Our collection of children's picture books featuring Black and Indigenous people and People of Color (BIPOC) is available to the public. You can use the Search Tool below to find titles. *Inclusion of a title in the collection DOES NOT EQUAL recommendation.* See our related readings page for suggested tools for evaluating books.
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Puerto Rican 10
Where is our historian to give us our side? Arturo asked. Amid the scholars, poets, authors, and artists of the Harlem Renaissance stood an Afro-Puerto Rican named Arturo Schomburg. This law clerk's life's passion was to collect books, letters, music, and art from Africa and the African diaspora and bring to light the achievements of people of African descent through the ages. When Schomburg's collection became so big it began to overflow his house (and his wife threatened to mutiny), he turned to the New York Public Library, where he created and curated a collection that was the cornerstone of a new Negro Division. A century later, his groundbreaking collection, known as the Schomburg Center for Research in Black Culture, has become a beacon to scholars all over the world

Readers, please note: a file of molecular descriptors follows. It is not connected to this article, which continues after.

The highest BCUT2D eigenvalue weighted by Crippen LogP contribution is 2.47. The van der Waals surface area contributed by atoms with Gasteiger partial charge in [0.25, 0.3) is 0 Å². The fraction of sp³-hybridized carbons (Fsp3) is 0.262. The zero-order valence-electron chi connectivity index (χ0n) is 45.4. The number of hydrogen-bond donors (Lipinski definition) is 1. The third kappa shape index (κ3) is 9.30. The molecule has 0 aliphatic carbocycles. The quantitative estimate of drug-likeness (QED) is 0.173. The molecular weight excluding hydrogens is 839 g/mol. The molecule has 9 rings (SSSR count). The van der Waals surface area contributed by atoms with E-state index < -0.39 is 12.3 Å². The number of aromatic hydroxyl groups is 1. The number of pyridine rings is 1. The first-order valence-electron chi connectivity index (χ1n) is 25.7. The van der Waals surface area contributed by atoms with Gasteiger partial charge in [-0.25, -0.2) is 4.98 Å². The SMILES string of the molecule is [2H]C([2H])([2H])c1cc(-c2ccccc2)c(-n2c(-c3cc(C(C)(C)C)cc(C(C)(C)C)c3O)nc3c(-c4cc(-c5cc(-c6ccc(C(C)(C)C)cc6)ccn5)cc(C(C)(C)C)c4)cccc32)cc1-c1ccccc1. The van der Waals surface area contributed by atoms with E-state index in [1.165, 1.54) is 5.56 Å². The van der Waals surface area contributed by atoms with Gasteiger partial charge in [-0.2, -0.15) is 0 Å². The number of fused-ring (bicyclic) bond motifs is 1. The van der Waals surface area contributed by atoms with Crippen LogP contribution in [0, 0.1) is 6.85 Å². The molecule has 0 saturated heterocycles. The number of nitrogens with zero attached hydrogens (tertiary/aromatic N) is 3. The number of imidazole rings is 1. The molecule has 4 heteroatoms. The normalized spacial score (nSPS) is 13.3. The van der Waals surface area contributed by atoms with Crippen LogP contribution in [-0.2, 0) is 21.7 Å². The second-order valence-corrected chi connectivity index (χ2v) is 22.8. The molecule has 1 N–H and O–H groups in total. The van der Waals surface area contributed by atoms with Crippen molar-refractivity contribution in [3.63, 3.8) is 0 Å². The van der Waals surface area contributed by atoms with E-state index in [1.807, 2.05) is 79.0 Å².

Collection of haikus featuring food of the Americas with background information
Although he tries to do exactly as his mother tells him, foolish Juan Bobo keeps getting things all wrong
Presents the creation myth of Boriquén, or present-day Puerto Rico, an island inhabited by Taino Indians before the conquests of Christopher Columbus.
Mayte and Pepito are convinced that Don Aparicio, the dour ice cream vendor, is really the bogeyman
While his mother goes to church, Juan cares for the pig-- with humorous results
During the early days of the Great Depression, New York City's first Puerto Rican librarian, Pura Belpré, introduces the public library to immigrants living in El Barrio and hosts the neighborhood's first Three Kings' Day fiesta.
Before moving to Indiana, Elena takes photos of all her favorite places in Puerto Rico; after she moves, she creates an album for new memories with the help of new friends
Soledad's friends help her discover the many things that she can do to entertain herself when she is alone in her apartment
On the way back from the bodega, Sofia is drawn into a life-like mural of Old San Juan where she dances, sings, and conquers her fear of the vejigante before being called back to the barrio by her mother.